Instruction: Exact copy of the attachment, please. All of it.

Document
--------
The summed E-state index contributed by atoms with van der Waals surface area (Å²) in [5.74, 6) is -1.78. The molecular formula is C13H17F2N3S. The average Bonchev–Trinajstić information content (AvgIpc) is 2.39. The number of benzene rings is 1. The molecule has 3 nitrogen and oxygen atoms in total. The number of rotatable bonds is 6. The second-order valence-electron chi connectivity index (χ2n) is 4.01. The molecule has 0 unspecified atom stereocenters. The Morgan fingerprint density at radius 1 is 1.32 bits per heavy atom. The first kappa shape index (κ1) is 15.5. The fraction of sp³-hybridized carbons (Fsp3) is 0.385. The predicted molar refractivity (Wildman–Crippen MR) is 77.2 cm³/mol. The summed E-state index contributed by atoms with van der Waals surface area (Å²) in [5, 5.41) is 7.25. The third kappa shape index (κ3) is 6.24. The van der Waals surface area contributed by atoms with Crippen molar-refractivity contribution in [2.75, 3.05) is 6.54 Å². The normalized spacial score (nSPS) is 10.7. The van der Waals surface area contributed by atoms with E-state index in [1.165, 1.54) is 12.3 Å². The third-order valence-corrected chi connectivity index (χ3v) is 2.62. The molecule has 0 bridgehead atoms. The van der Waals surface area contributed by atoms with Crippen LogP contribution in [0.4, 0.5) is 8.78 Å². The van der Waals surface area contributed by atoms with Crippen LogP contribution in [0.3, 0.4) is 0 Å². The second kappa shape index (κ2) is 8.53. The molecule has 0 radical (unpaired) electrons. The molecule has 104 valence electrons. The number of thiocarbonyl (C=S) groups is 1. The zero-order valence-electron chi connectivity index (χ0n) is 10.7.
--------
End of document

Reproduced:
The summed E-state index contributed by atoms with van der Waals surface area (Å²) in [5.74, 6) is -1.78. The molecular formula is C13H17F2N3S. The average Bonchev–Trinajstić information content (AvgIpc) is 2.39. The number of benzene rings is 1. The molecule has 3 nitrogen and oxygen atoms in total. The number of rotatable bonds is 6. The second-order valence-electron chi connectivity index (χ2n) is 4.01. The molecule has 0 unspecified atom stereocenters. The Morgan fingerprint density at radius 1 is 1.32 bits per heavy atom. The first kappa shape index (κ1) is 15.5. The fraction of sp³-hybridized carbons (Fsp3) is 0.385. The predicted molar refractivity (Wildman–Crippen MR) is 77.2 cm³/mol. The summed E-state index contributed by atoms with van der Waals surface area (Å²) in [5, 5.41) is 7.25. The third kappa shape index (κ3) is 6.24. The van der Waals surface area contributed by atoms with Crippen molar-refractivity contribution in [2.75, 3.05) is 6.54 Å². The normalized spacial score (nSPS) is 10.7. The van der Waals surface area contributed by atoms with E-state index in [1.165, 1.54) is 12.3 Å². The third-order valence-corrected chi connectivity index (χ3v) is 2.62. The molecule has 0 bridgehead atoms. The van der Waals surface area contributed by atoms with Crippen LogP contribution in [0.4, 0.5) is 8.78 Å². The van der Waals surface area contributed by atoms with Crippen LogP contribution in [0.3, 0.4) is 0 Å². The second kappa shape index (κ2) is 8.53. The molecule has 0 radical (unpaired) electrons. The molecule has 104 valence electrons. The number of thiocarbonyl (C=S) groups is 1. The zero-order valence-electron chi connectivity index (χ0n) is 10.7.